Power Button - Episode 309: Not-E3 2020 Roundup

Power ButtonIn a normal year would have just come off of a June full of E3 announcements and news, but this is no ordinary year.  News has still come in bits and pieces though, so as we leave this Not-E3 behind, it's time to take an hour and discuss some of that news.  We have Min Min arriving in Super Smash Bros. Ultimate, Nintendo backing away from the mobile gaming world, Crash Bandicoot 4 on the way, and more.  Join us and escape for a little while.  Apologies for my poor audio quality this week.  Skype decided to be "helpful" and use the ambient room microphone instead of the proper desk microphone. Download this week's episode directly from PTB, listen with the player below, find us on Stitcher, subscribe via iTunes and Google Play, toss this RSS feed into your podcast aggregation software of choice, and be sure to catch up on past episodes if you're joining us late. Remember that you can reach us via , you can leave a message on the Power Button hotline by calling (720) 722-2781, and you can even follow us on Twitter at @PressTheButtons and @GrundyTheMan, or for just podcast updates, @ThePowerButton. We also have a tip jar if you'd like to kick a dollar or two of support our way.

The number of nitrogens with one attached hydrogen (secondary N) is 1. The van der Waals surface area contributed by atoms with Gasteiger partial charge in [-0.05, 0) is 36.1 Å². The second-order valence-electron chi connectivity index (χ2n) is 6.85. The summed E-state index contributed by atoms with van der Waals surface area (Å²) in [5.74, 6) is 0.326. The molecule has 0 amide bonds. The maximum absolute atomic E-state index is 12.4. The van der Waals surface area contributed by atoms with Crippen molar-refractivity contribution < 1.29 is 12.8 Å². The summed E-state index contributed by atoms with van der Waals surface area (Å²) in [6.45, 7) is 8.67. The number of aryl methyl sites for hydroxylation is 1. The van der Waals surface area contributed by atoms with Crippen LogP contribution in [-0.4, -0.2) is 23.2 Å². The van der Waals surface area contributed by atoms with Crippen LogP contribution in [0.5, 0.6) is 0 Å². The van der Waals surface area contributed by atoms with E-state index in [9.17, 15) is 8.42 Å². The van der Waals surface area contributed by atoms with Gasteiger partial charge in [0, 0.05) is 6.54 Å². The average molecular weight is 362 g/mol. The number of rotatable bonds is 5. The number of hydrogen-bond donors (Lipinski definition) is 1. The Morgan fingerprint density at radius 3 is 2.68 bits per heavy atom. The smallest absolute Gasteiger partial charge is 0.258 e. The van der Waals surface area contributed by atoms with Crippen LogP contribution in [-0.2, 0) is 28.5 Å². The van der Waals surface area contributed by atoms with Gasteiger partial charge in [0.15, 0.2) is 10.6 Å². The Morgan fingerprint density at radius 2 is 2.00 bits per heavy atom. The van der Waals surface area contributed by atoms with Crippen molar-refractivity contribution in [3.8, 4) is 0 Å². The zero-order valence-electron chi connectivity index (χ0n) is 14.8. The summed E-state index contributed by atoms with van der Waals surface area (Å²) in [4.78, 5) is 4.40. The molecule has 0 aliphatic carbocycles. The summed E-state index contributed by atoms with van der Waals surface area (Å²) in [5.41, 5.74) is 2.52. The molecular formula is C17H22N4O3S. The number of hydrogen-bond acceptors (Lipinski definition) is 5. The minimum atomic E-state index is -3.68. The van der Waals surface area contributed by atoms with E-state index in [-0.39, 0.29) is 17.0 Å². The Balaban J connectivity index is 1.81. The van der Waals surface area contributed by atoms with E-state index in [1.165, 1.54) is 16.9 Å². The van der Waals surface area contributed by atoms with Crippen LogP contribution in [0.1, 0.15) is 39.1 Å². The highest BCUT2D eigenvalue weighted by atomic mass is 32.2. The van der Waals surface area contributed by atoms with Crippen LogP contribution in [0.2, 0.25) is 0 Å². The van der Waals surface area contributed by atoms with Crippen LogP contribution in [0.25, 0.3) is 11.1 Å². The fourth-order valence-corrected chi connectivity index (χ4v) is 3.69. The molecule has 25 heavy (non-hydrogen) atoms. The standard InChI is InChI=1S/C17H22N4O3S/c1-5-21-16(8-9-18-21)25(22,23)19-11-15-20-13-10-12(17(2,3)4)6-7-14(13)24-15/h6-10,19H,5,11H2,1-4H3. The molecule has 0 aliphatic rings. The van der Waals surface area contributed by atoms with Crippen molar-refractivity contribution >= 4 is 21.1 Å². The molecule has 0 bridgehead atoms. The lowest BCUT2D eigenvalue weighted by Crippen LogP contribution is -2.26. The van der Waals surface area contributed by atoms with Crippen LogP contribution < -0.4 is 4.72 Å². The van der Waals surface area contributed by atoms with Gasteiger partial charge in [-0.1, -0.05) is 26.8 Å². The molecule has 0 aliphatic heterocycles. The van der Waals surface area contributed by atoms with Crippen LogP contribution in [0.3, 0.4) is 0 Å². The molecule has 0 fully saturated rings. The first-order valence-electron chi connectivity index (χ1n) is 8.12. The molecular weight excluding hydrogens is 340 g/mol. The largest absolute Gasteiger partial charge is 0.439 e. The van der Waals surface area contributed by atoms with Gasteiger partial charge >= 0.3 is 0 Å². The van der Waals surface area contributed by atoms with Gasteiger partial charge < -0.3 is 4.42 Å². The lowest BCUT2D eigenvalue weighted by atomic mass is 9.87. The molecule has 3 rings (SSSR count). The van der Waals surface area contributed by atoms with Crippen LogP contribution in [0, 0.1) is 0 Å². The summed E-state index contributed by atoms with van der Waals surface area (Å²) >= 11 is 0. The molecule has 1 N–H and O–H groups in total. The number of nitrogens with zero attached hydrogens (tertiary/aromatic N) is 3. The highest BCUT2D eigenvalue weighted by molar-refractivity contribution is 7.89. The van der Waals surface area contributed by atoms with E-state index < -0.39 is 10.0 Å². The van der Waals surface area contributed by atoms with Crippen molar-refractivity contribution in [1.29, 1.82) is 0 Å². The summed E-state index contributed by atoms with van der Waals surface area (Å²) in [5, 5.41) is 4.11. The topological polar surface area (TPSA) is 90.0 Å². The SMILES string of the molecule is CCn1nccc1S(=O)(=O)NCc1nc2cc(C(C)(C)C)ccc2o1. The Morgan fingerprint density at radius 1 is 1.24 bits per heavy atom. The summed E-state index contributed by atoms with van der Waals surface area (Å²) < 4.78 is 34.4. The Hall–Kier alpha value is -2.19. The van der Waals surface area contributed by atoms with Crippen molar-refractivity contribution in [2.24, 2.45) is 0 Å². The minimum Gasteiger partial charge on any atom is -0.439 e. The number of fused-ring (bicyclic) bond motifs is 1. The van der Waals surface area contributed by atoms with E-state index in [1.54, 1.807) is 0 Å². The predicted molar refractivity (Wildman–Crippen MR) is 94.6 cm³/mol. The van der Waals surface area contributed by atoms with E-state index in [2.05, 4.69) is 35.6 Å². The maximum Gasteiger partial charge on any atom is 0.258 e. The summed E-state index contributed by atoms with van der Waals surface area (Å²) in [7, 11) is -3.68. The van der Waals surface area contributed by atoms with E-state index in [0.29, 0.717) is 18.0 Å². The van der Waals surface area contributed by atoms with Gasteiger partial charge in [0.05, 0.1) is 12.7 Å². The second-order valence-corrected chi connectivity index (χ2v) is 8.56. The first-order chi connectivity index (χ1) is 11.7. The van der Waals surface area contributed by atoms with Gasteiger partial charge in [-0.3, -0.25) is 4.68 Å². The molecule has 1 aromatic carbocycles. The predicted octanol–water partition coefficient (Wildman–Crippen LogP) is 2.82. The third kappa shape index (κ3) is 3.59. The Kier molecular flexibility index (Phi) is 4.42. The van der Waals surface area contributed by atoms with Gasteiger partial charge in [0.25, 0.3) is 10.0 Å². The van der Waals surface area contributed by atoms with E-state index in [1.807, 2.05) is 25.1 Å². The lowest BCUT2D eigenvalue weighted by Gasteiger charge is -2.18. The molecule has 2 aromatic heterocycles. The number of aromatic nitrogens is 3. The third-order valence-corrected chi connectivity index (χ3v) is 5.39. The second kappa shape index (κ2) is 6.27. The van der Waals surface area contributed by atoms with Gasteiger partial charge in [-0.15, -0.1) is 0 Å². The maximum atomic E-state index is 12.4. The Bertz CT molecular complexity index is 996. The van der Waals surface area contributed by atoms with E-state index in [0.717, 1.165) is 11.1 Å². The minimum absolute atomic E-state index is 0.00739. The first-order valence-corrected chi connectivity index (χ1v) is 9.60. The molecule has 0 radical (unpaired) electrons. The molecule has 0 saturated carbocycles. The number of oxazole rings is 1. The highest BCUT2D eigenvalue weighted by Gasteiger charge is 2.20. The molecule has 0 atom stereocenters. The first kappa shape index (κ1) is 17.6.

Shakedown: Hawaii Coming To Wii And Wii U

Shakedown HawaiiVblank Entertainment's delightful 16-bit-stylized Shakedown: Hawaii was released for modern gaming platforms such as the Nintendo Switch last year, but developer Brian Provinciano loves a challenge, so he's bringing the action/adventure title to a pair of older consoles just for kicks.  Later this summer the game will launch for the Nintendo Wii and the Wii U.  Why did he do this?  Because he can.  Here's how it worked out: